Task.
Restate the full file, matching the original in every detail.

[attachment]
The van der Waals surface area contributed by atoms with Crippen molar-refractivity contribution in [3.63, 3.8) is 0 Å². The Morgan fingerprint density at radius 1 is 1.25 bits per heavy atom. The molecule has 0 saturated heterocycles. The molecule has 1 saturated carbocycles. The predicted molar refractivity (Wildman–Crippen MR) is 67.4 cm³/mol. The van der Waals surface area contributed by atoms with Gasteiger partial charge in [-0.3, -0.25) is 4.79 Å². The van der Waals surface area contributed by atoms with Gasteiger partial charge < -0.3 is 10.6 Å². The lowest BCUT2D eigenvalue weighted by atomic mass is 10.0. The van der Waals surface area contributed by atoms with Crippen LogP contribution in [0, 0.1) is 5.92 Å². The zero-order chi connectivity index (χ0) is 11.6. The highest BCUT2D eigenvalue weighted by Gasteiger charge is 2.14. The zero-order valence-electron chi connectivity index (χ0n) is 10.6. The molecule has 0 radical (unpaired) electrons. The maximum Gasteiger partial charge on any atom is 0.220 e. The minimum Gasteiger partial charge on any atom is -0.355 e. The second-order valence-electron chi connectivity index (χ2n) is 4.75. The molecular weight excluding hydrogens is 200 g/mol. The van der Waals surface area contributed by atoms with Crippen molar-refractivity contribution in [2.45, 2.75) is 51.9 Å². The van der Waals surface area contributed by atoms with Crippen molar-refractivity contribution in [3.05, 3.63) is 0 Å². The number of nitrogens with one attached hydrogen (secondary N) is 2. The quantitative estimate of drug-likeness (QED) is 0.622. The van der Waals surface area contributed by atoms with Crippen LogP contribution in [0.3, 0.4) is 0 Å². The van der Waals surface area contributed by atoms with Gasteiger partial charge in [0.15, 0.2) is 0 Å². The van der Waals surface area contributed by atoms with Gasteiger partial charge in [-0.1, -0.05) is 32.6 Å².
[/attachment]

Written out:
The van der Waals surface area contributed by atoms with Crippen molar-refractivity contribution in [3.63, 3.8) is 0 Å². The Morgan fingerprint density at radius 1 is 1.25 bits per heavy atom. The molecule has 0 saturated heterocycles. The molecule has 1 saturated carbocycles. The predicted molar refractivity (Wildman–Crippen MR) is 67.4 cm³/mol. The van der Waals surface area contributed by atoms with Gasteiger partial charge in [-0.3, -0.25) is 4.79 Å². The van der Waals surface area contributed by atoms with Gasteiger partial charge < -0.3 is 10.6 Å². The lowest BCUT2D eigenvalue weighted by atomic mass is 10.0. The van der Waals surface area contributed by atoms with Crippen LogP contribution in [0, 0.1) is 5.92 Å². The zero-order chi connectivity index (χ0) is 11.6. The highest BCUT2D eigenvalue weighted by Gasteiger charge is 2.14. The zero-order valence-electron chi connectivity index (χ0n) is 10.6. The molecule has 0 radical (unpaired) electrons. The maximum Gasteiger partial charge on any atom is 0.220 e. The minimum Gasteiger partial charge on any atom is -0.355 e. The second-order valence-electron chi connectivity index (χ2n) is 4.75. The molecular weight excluding hydrogens is 200 g/mol. The van der Waals surface area contributed by atoms with Crippen molar-refractivity contribution in [2.45, 2.75) is 51.9 Å². The van der Waals surface area contributed by atoms with Crippen molar-refractivity contribution in [3.05, 3.63) is 0 Å². The number of nitrogens with one attached hydrogen (secondary N) is 2. The quantitative estimate of drug-likeness (QED) is 0.622. The van der Waals surface area contributed by atoms with Crippen LogP contribution in [0.3, 0.4) is 0 Å². The van der Waals surface area contributed by atoms with Gasteiger partial charge in [0.15, 0.2) is 0 Å². The van der Waals surface area contributed by atoms with Gasteiger partial charge in [-0.1, -0.05) is 32.6 Å².